Edward Albee: How to piss off a translator
by Ellie Robins
Edward Albee’s Catalan translator Joan Sellent has published a revealing open letter to the playwright. You can read it here (scroll down for the English).
On Sellent’s completion of the translation of A Delicate Balance, it seems that Albee’s agent sent the translator a five-column grid, which was to be filled in with “any deviation from the exact English words and the explanation why this couldn’t be directly translated into Spanish, and why the words that were chosen were used.” Never mind that Sellent was in fact translating into Catalan, and not Spanish: this is a mind-bogglingly pointless and weird request. How can Albee, a man who has made his living from words, have failed to understand that languages do not translate directly? The clumsiness of the language used — ‘any deviation from the exact English words’ — reveals a basic misunderstanding of the task of translation, as Sellent points out:
As for the first part of the above statement —”any deviation from the exact English words”— I can assure you that, with the exception of the characters’ names and the odd place name or cultural reference, the rest of my translation is an absolute deviation from the exact English words, simply because it is written in another language.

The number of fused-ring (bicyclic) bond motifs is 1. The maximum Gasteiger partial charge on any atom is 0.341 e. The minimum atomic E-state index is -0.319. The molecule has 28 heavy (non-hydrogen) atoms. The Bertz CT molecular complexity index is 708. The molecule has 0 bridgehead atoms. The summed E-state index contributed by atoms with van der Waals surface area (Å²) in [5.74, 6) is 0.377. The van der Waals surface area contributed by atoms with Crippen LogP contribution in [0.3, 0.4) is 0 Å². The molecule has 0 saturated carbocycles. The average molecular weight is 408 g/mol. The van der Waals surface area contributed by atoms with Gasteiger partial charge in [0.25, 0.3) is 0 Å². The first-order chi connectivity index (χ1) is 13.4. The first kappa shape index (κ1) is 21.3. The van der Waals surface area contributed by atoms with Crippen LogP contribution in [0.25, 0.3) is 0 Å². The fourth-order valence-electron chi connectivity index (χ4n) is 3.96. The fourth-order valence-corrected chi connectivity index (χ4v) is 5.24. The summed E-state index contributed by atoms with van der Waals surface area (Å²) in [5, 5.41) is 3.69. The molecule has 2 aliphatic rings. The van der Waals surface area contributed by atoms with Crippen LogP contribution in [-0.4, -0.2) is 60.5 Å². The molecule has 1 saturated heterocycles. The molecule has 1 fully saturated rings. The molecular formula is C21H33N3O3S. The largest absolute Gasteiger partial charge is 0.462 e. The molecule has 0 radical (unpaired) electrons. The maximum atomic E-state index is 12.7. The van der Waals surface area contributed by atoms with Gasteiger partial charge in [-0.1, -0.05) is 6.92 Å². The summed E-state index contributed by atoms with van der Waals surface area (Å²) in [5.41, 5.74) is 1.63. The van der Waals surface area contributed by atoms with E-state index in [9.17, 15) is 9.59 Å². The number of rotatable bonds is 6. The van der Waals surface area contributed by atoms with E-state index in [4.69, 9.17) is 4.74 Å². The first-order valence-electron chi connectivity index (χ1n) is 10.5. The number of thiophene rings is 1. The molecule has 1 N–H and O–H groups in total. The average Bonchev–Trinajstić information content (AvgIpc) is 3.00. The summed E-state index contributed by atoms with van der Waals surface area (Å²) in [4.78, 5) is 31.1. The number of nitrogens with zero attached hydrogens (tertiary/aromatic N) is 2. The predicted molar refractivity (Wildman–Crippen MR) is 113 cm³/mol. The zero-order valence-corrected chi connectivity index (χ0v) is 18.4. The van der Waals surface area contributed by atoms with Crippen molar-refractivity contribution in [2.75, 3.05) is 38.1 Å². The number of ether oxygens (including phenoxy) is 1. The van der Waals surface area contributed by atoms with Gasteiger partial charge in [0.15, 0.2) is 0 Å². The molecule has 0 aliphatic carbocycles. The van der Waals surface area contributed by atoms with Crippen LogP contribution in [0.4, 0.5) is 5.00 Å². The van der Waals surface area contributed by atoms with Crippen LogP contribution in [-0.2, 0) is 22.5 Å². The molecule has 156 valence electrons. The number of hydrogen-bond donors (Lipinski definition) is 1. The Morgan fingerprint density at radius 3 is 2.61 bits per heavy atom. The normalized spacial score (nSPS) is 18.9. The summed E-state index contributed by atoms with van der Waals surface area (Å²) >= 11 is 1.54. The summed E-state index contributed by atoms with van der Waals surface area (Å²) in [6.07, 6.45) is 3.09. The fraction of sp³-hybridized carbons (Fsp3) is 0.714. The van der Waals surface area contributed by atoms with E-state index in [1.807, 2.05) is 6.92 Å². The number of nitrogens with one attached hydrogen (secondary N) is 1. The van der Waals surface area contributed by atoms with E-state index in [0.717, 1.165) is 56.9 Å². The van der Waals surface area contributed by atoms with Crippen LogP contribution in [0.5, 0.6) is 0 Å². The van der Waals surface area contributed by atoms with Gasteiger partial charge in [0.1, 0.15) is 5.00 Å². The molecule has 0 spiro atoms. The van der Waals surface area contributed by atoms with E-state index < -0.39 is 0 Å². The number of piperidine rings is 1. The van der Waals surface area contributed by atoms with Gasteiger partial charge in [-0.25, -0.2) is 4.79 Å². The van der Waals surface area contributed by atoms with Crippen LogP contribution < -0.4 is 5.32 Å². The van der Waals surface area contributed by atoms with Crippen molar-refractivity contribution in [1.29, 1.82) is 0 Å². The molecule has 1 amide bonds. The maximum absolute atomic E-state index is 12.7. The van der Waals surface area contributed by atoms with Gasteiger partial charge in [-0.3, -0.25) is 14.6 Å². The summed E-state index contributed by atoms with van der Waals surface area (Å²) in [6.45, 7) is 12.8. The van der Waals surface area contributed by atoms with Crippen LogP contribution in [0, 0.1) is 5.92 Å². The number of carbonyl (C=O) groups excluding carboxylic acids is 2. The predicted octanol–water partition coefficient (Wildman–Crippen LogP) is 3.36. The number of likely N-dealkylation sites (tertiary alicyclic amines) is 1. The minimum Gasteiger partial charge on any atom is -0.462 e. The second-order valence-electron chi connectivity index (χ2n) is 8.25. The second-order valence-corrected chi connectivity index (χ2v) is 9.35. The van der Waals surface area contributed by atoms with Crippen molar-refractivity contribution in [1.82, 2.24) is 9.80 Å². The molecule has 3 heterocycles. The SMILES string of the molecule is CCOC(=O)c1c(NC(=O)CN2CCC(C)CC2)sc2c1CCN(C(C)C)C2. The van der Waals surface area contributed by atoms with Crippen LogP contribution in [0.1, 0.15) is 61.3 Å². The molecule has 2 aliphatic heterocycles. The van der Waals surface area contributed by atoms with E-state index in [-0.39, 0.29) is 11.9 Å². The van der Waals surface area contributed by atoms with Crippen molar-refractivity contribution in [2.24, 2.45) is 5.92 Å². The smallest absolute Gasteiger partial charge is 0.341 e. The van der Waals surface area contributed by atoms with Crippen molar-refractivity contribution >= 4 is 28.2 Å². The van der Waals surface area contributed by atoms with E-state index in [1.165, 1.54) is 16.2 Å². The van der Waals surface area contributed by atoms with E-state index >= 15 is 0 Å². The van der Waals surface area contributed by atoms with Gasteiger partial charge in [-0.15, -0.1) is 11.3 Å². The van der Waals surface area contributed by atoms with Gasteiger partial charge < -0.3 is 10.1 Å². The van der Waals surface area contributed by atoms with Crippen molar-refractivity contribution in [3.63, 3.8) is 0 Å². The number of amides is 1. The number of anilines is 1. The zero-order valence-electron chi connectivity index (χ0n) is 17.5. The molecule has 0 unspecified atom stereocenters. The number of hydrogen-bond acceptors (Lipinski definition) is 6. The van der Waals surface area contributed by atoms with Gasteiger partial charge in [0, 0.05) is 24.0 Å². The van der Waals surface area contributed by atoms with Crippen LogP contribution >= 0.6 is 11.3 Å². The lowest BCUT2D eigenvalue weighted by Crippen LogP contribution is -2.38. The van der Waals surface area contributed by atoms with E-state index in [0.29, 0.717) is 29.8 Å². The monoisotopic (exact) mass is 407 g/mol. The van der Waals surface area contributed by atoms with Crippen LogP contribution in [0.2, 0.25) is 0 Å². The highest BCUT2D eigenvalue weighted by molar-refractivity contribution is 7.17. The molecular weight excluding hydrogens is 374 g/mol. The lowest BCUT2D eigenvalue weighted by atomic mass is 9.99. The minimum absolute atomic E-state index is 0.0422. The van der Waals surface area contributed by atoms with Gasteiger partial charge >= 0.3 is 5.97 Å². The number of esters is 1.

Sellent ultimately complied with the request, out of friendship with the producers of the play: had he not done so, they would not have been allowed to stage the translation. But he’s rightly insulted both by the demand and by the manner in which it was made. One of the weirdest things here is that Albee’s demand characterises translators not as competent or incompetent — a judgment that would have been made before the offer of work was extended — but as manipulative, eager to skew the meanings of texts to suit their own ends. As Sellent again points out:
The grids you compel your translators to fill in do not guarantee in the least the quality of a translation. Do you honestly think it possible that anyone who has done a bad translation will be able to detect his own translation mistakes and be as reckless as to enumerate them explicitly?
Bad translations exist, but this is decidedly not the way to detect one — nor to treat a professional who’s done nothing but their job.
Ellie Robins is an editor at Melville House. Previously, she was managing editor of Hesperus Press.